4 out of 6 members found this review helpful.
- Bait review by jb
‘They’ve got a porthole!’
Stephen and Martin Ward, two siblings of Cornish fisherman stock have sold their coastal village property to middle-class city-dwellers the Leighs. But younger brother Martin Ward cannot abide these prosecco-swilling, manchego-munching intruders, the changes they represent, and the way they have turned the house into a twee parody of Cornish life.
Shot in black-and-white on clockwork cameras, with sound and dialogue dubbed in post-production, and editing from the Nic Roeg ‘Er, What Year Is It Now?’ school, Marc Jenkin's 'Bait' is singular and compelling, full of technical bravura, only let down by the caricatured nature of its characters. The film is an eerie hybrid of Humphrey Jennings-style documentary and jolting affect, conveying a picture of a traditional world that no longer makes sense to its inhabitants. Times are changing: Stephen Ward now uses the family fishing boat to take lairy tourists on thirty-minute booze cruises. Cultures are clashing, and not only over interior design: the romance that the Leighs’ diffident daughter Katie is having with Stephen Ward’s son Neil disgusts Katie’s brother Hugo. Meanwhile Martin, still clinging to the buoy of the past, nets pathetically small hauls from the local beach.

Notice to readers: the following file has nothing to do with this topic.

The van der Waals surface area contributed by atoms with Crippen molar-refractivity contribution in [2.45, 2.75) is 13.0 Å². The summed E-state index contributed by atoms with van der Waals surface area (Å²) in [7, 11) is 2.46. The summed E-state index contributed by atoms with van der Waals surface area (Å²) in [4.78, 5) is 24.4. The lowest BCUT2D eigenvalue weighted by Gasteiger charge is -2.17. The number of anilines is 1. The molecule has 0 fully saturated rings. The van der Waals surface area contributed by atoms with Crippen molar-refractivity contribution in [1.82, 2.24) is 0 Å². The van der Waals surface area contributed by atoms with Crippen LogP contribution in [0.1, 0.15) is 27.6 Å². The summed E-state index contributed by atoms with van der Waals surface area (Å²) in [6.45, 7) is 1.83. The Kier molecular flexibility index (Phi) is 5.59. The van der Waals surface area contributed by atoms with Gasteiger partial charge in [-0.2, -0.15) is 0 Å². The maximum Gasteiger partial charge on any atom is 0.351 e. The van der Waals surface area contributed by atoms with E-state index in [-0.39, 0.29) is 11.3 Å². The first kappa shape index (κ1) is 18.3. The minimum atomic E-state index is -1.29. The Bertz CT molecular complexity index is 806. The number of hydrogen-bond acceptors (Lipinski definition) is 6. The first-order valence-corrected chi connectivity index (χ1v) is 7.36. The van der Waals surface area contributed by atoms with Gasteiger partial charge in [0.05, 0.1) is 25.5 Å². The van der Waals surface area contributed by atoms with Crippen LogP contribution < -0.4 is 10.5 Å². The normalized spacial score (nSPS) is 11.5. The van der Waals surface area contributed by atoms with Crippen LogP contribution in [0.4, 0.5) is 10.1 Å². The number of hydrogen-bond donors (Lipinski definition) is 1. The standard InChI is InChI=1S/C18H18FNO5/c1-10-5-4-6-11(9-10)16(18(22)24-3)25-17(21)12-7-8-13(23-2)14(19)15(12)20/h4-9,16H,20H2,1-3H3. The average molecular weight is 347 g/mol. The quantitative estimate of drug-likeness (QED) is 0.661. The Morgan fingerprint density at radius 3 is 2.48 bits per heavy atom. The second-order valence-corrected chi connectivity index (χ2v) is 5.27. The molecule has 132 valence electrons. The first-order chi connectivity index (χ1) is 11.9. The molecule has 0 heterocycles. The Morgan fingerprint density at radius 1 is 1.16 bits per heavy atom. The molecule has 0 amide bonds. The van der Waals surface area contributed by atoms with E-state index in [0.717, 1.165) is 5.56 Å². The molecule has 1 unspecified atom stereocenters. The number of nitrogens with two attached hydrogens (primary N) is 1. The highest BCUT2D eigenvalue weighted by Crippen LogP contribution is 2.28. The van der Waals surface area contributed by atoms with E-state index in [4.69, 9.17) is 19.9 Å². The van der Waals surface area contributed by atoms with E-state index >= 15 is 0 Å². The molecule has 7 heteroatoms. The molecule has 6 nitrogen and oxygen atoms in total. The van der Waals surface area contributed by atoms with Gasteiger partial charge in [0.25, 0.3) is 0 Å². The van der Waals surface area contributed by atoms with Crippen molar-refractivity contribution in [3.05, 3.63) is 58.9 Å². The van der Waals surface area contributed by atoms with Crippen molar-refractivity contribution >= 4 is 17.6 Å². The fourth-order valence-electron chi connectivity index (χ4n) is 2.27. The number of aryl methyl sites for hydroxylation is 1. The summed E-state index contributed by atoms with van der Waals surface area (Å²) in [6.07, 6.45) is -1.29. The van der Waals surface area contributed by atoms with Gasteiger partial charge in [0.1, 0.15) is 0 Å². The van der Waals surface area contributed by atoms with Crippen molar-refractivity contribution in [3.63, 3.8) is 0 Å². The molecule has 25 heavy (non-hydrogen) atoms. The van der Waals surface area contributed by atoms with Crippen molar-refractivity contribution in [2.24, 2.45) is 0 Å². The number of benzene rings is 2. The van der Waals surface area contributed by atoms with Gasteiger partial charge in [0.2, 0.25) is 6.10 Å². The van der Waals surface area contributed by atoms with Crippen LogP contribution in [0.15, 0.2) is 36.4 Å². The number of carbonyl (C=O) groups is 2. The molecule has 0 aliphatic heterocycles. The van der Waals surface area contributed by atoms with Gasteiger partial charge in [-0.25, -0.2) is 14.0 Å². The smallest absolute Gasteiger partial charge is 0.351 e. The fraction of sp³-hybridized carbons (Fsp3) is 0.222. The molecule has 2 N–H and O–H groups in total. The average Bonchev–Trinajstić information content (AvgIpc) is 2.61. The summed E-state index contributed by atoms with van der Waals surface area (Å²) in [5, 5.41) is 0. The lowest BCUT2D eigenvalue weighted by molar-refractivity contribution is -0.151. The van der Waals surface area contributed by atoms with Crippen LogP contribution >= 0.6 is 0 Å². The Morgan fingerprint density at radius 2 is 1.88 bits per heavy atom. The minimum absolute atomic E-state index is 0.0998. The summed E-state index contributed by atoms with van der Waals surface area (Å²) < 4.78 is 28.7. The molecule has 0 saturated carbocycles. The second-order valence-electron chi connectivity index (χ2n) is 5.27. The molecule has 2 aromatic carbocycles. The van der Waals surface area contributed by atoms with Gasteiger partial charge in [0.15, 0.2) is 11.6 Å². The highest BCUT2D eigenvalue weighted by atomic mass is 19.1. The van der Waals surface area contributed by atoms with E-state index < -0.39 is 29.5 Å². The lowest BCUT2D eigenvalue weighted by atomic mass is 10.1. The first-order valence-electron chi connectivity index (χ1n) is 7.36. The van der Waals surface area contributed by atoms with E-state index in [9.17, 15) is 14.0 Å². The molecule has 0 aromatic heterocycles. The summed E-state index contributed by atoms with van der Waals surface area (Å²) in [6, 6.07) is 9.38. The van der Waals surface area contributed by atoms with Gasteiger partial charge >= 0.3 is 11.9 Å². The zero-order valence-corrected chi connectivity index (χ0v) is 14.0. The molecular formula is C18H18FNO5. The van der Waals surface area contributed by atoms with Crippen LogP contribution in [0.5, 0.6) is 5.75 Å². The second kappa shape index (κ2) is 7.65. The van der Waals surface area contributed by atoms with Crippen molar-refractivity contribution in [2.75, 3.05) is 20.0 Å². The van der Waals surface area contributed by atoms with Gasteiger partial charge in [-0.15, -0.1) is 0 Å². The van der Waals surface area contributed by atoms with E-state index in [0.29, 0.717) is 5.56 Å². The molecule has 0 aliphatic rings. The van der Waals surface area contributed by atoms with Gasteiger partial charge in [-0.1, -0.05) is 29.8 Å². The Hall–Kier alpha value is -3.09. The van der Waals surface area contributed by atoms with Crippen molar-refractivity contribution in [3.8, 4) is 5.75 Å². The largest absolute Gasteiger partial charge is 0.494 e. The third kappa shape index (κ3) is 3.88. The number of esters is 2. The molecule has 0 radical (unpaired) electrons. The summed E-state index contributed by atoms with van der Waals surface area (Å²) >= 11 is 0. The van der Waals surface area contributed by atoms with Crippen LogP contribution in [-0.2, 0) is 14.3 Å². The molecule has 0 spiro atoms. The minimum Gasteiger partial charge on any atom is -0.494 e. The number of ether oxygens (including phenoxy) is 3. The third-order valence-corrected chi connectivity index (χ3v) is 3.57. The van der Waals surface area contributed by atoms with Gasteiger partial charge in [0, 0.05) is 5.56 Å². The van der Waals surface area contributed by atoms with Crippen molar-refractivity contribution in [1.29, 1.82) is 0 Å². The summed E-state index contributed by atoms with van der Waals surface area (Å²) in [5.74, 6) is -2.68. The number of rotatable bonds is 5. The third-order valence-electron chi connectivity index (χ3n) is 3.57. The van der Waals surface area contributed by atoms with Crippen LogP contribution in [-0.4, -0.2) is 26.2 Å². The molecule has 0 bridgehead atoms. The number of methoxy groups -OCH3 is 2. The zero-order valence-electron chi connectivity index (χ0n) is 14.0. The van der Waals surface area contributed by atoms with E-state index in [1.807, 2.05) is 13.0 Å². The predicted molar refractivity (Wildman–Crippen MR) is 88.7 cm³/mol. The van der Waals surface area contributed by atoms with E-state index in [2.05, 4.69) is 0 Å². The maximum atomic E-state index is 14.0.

Violence fills the air like the smell of rotting mackerel. The issues raised are current and vital. But the characterisation can be blunt and lazy. The Wards, grizzled, gruff, monosyllabic, are more than a tad sitcom-ish. The Leighs, with their Apple macs, 4x4, lycra, and cave-aged cheeses are too obviously set up as figures of ridicule. A more subtle film might have made them an implicit presence and simply concentrated on the locals and the struggle to deal with economic forces that bring both good and ill (witness the continuing battle in St Ives to find a solution to the issue of second homes). It’s not the era-defining masterpiece that some reviewers would have you believe, but Bait still hooks you.
1 out of 2 members found this review helpful.
Is the scratchy overlay necessary?
- Bait review by TE
Good reviews on here by PD and jb, so I won't go into the narrative or characterisation.
I think it's worth asking a question about the contrived b/w, with the deliberately 'distressed' flickering and scratching. Does it add to the film's impact, or is it something of a gimmick?
I incline towards the latter.
It's a good enough story and theme without the need for such a retro presentation. A b/w film without the effects would have been even more interesting.
One of the technical strengths is the use of close-up, both of faces and of the details of work on fishing gear.
1 out of 2 members found this review helpful.